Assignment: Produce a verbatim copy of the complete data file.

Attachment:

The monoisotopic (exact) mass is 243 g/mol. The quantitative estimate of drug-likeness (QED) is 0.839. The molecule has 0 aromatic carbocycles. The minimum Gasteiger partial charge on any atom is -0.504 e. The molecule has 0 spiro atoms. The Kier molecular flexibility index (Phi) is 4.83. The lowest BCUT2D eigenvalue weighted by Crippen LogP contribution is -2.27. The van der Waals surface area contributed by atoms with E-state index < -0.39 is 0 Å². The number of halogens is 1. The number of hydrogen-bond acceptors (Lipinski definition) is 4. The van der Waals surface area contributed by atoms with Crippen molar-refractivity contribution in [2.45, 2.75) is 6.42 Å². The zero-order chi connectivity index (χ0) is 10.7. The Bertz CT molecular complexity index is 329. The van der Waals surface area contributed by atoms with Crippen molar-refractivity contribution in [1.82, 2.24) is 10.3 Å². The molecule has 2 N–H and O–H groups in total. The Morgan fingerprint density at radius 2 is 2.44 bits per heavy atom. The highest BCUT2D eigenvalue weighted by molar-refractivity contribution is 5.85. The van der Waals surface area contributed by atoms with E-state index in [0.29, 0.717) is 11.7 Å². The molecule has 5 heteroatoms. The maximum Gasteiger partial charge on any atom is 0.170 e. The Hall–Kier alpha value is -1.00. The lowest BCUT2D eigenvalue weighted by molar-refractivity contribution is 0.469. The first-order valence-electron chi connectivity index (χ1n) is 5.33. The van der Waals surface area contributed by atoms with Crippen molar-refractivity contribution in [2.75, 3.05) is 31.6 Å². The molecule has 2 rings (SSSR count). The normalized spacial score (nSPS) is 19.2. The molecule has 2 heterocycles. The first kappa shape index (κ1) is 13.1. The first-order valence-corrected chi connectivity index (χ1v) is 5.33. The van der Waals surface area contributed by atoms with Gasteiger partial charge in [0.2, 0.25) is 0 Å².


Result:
The monoisotopic (exact) mass is 243 g/mol. The quantitative estimate of drug-likeness (QED) is 0.839. The molecule has 0 aromatic carbocycles. The minimum Gasteiger partial charge on any atom is -0.504 e. The molecule has 0 spiro atoms. The Kier molecular flexibility index (Phi) is 4.83. The lowest BCUT2D eigenvalue weighted by Crippen LogP contribution is -2.27. The van der Waals surface area contributed by atoms with E-state index < -0.39 is 0 Å². The number of halogens is 1. The number of hydrogen-bond acceptors (Lipinski definition) is 4. The van der Waals surface area contributed by atoms with Crippen molar-refractivity contribution in [2.45, 2.75) is 6.42 Å². The zero-order chi connectivity index (χ0) is 10.7. The Bertz CT molecular complexity index is 329. The van der Waals surface area contributed by atoms with Crippen molar-refractivity contribution in [1.82, 2.24) is 10.3 Å². The molecule has 2 N–H and O–H groups in total. The Morgan fingerprint density at radius 2 is 2.44 bits per heavy atom. The highest BCUT2D eigenvalue weighted by molar-refractivity contribution is 5.85. The van der Waals surface area contributed by atoms with E-state index in [0.29, 0.717) is 11.7 Å². The molecule has 5 heteroatoms. The maximum Gasteiger partial charge on any atom is 0.170 e. The Hall–Kier alpha value is -1.00. The lowest BCUT2D eigenvalue weighted by molar-refractivity contribution is 0.469. The first-order valence-electron chi connectivity index (χ1n) is 5.33. The van der Waals surface area contributed by atoms with Crippen molar-refractivity contribution in [2.75, 3.05) is 31.6 Å². The molecule has 2 rings (SSSR count). The normalized spacial score (nSPS) is 19.2. The molecule has 2 heterocycles. The first kappa shape index (κ1) is 13.1. The first-order valence-corrected chi connectivity index (χ1v) is 5.33. The van der Waals surface area contributed by atoms with Gasteiger partial charge in [0.2, 0.25) is 0 Å².